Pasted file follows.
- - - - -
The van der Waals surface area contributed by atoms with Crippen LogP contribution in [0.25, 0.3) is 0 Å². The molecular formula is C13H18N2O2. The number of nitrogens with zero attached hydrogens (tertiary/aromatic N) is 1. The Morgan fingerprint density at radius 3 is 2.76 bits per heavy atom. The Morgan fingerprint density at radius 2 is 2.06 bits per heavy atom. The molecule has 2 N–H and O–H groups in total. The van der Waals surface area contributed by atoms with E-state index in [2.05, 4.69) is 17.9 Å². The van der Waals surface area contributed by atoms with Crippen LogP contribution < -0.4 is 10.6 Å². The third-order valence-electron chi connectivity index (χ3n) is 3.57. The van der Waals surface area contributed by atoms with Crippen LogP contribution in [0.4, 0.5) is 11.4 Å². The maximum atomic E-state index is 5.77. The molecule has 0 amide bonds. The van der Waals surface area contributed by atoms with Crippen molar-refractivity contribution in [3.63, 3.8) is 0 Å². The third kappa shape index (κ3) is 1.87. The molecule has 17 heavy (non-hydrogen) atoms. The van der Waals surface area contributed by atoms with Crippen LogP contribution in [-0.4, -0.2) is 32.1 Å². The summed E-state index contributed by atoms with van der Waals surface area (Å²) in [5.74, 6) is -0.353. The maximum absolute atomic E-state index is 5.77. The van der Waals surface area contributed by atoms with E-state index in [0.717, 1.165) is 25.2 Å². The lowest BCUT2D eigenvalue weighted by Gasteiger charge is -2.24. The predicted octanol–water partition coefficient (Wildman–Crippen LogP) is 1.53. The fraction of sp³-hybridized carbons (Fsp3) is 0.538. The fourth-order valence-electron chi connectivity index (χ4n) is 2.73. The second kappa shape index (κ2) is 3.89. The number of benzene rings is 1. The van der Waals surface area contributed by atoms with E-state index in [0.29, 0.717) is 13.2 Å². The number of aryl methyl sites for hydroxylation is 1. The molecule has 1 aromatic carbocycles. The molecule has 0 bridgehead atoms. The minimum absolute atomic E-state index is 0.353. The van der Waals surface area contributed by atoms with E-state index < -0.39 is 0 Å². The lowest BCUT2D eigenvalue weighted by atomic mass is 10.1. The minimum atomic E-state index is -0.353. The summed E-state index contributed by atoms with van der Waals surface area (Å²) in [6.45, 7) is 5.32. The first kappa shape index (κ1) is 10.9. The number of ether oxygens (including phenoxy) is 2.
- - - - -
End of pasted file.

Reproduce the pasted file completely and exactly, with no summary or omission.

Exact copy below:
The van der Waals surface area contributed by atoms with Crippen LogP contribution in [0.25, 0.3) is 0 Å². The molecular formula is C13H18N2O2. The number of nitrogens with zero attached hydrogens (tertiary/aromatic N) is 1. The Morgan fingerprint density at radius 3 is 2.76 bits per heavy atom. The Morgan fingerprint density at radius 2 is 2.06 bits per heavy atom. The molecule has 2 N–H and O–H groups in total. The van der Waals surface area contributed by atoms with E-state index in [2.05, 4.69) is 17.9 Å². The van der Waals surface area contributed by atoms with Crippen LogP contribution < -0.4 is 10.6 Å². The third-order valence-electron chi connectivity index (χ3n) is 3.57. The van der Waals surface area contributed by atoms with Crippen LogP contribution in [0.4, 0.5) is 11.4 Å². The maximum atomic E-state index is 5.77. The molecule has 0 amide bonds. The van der Waals surface area contributed by atoms with Crippen molar-refractivity contribution in [3.63, 3.8) is 0 Å². The third kappa shape index (κ3) is 1.87. The molecule has 17 heavy (non-hydrogen) atoms. The van der Waals surface area contributed by atoms with Crippen LogP contribution in [-0.4, -0.2) is 32.1 Å². The summed E-state index contributed by atoms with van der Waals surface area (Å²) in [5.74, 6) is -0.353. The maximum absolute atomic E-state index is 5.77. The van der Waals surface area contributed by atoms with E-state index in [0.717, 1.165) is 25.2 Å². The lowest BCUT2D eigenvalue weighted by Gasteiger charge is -2.24. The predicted octanol–water partition coefficient (Wildman–Crippen LogP) is 1.53. The fraction of sp³-hybridized carbons (Fsp3) is 0.538. The fourth-order valence-electron chi connectivity index (χ4n) is 2.73. The second kappa shape index (κ2) is 3.89. The number of benzene rings is 1. The van der Waals surface area contributed by atoms with E-state index in [0.29, 0.717) is 13.2 Å². The number of aryl methyl sites for hydroxylation is 1. The molecule has 1 aromatic carbocycles. The molecule has 0 bridgehead atoms. The minimum absolute atomic E-state index is 0.353. The van der Waals surface area contributed by atoms with E-state index < -0.39 is 0 Å². The lowest BCUT2D eigenvalue weighted by atomic mass is 10.1. The minimum atomic E-state index is -0.353. The summed E-state index contributed by atoms with van der Waals surface area (Å²) in [6.45, 7) is 5.32. The first kappa shape index (κ1) is 10.9. The number of ether oxygens (including phenoxy) is 2.